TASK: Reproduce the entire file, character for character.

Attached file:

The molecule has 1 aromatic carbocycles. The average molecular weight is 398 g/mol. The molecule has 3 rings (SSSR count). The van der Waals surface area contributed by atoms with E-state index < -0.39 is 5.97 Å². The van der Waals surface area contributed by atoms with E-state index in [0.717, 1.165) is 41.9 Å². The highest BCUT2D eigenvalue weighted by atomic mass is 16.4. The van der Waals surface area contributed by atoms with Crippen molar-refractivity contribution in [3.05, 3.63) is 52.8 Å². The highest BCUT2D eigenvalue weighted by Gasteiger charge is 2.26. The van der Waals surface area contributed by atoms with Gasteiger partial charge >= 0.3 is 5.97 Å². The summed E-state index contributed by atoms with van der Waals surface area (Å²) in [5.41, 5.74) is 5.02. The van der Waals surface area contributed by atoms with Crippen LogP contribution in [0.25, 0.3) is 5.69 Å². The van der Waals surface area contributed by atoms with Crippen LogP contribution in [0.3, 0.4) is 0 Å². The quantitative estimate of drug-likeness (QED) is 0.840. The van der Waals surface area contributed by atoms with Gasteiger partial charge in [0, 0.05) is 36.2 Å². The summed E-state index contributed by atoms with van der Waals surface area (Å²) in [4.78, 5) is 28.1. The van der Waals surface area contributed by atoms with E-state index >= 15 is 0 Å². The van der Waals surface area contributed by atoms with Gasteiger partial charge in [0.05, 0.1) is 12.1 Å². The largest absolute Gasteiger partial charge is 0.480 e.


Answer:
The molecule has 1 aromatic carbocycles. The average molecular weight is 398 g/mol. The molecule has 3 rings (SSSR count). The van der Waals surface area contributed by atoms with E-state index < -0.39 is 5.97 Å². The van der Waals surface area contributed by atoms with E-state index in [0.717, 1.165) is 41.9 Å². The highest BCUT2D eigenvalue weighted by atomic mass is 16.4. The van der Waals surface area contributed by atoms with Crippen molar-refractivity contribution in [3.05, 3.63) is 52.8 Å². The highest BCUT2D eigenvalue weighted by Gasteiger charge is 2.26. The van der Waals surface area contributed by atoms with Gasteiger partial charge >= 0.3 is 5.97 Å². The summed E-state index contributed by atoms with van der Waals surface area (Å²) in [5.41, 5.74) is 5.02. The van der Waals surface area contributed by atoms with Crippen LogP contribution in [0.25, 0.3) is 5.69 Å². The van der Waals surface area contributed by atoms with Crippen LogP contribution in [0.3, 0.4) is 0 Å². The quantitative estimate of drug-likeness (QED) is 0.840. The van der Waals surface area contributed by atoms with Gasteiger partial charge in [0, 0.05) is 36.2 Å². The summed E-state index contributed by atoms with van der Waals surface area (Å²) in [4.78, 5) is 28.1. The van der Waals surface area contributed by atoms with E-state index >= 15 is 0 Å². The van der Waals surface area contributed by atoms with Gasteiger partial charge in [0.05, 0.1) is 12.1 Å². The largest absolute Gasteiger partial charge is 0.480 e.